Older lesbians, gays have higher rates of chronic disease, mental distress, isolation

March 29, 2011, University of California - Los Angeles

Members of California's aging lesbian, gay and bisexual population are more likely to suffer from certain chronic conditions, even as they wrestle with the challenges of living alone in far higher numbers than the heterosexual population, according to new policy brief from the UCLA Center for Health Policy Research.

Half of all gay and bisexual adult men in California between the ages of 50 and 70 are living alone, compared with 13.4 percent of in the same age group. And although older California lesbians and bisexual women are more likely to live with a partner or a family member than their male counterparts, more than one in four live alone, compared with one in five .

A lack of immediate family support may impact aging LGB adults' ability to confront statistically higher rates of diabetes, , , physical disability and self-assessed fair or poor health, compared with demographically similar aging heterosexual adults.

The study, which draws upon three cycles of data from the biennial California Health Interview Survey (CHIS), underscores the importance of considering these unique needs and in providing health care and social services to the estimated 170,000 self-identified aging LGB adults in California — a population that will double in size over the next 20 years.

"Many aging LGB Californians do not have biological children or strong family support," said Steven P. Wallace, the lead researcher on the project. "Organizations that serve these communities need to take this into account and consider outreach and support mechanisms that enable these individuals to maintain their independence and ability to safely and in good health."

The policy brief, "The Health of Aging Lesbian, Gay and Bisexual Adults in California," includes the first data published on aging LGB adults based on a large statewide population. And among a population whose health needs are too often associated only with HIV and AIDS, the study offers the first insights about broader health conditions and trends.

Among the findings:

  • Gay and bisexual men have more chronic conditions
Gay and bisexual men experience higher rates of high blood pressure, diabetes, psychological distress, physical disability and poor self-rated health than their heterosexual counterparts.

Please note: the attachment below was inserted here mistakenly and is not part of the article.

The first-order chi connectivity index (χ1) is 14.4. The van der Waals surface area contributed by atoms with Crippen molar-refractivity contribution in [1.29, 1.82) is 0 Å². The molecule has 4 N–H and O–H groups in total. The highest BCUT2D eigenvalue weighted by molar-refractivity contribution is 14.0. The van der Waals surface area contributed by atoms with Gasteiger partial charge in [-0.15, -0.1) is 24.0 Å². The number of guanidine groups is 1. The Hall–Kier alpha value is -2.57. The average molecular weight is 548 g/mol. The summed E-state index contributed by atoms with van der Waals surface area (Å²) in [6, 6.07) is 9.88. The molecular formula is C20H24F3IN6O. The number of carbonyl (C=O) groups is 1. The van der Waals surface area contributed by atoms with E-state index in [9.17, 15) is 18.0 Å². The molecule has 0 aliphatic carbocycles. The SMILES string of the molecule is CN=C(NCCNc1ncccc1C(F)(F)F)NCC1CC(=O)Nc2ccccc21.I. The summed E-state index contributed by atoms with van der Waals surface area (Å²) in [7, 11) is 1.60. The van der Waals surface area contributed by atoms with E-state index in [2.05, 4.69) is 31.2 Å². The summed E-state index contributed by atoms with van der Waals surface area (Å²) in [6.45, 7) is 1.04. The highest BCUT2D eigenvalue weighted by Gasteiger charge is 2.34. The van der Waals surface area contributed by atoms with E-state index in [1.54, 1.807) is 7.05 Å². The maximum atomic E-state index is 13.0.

• Aging LGBs suffer greater psychological distress
Aging LGBs report symptoms of psychological distress significantly higher than their heterosexual counterparts (1.45 times higher for gay and bisexual men and 1.35 times higher for LGB women).
  • Even more affluent, educated LGBs may be uninsured
Only one in five aging LGBs is low-income, and 35 percent are highly educated (compared with 16.6 percent of the heterosexual population), yet aging LGBs have a statistically similar rate of being uninsured (8.1 percent versus 10.6 percent of heterosexuals).

Since chronic and life-threatening health conditions appear increasingly in individuals' early 50s, the authors studied the health of LGBs between the ages of 50 and 70 as a "first look" at the likely health profile of this coming generation of LGB elderly.

And the report's authors recommend that service providers prepare for this generation, both by providing services and resources that target LGBs and by increasing cultural competency and sensitivity among health care providers.

"Access may be equal, but we know that quality of care for LGBs often isn't," said Susan Cochran, a co-author of the study and a professor of epidemiology at the UCLA School of Public Health. "Attitudes are changing, but we still have to continue to push to eliminate discrimination and increase understanding of the rich and diverse life experiences of these individuals to improve the quality of the care they receive."

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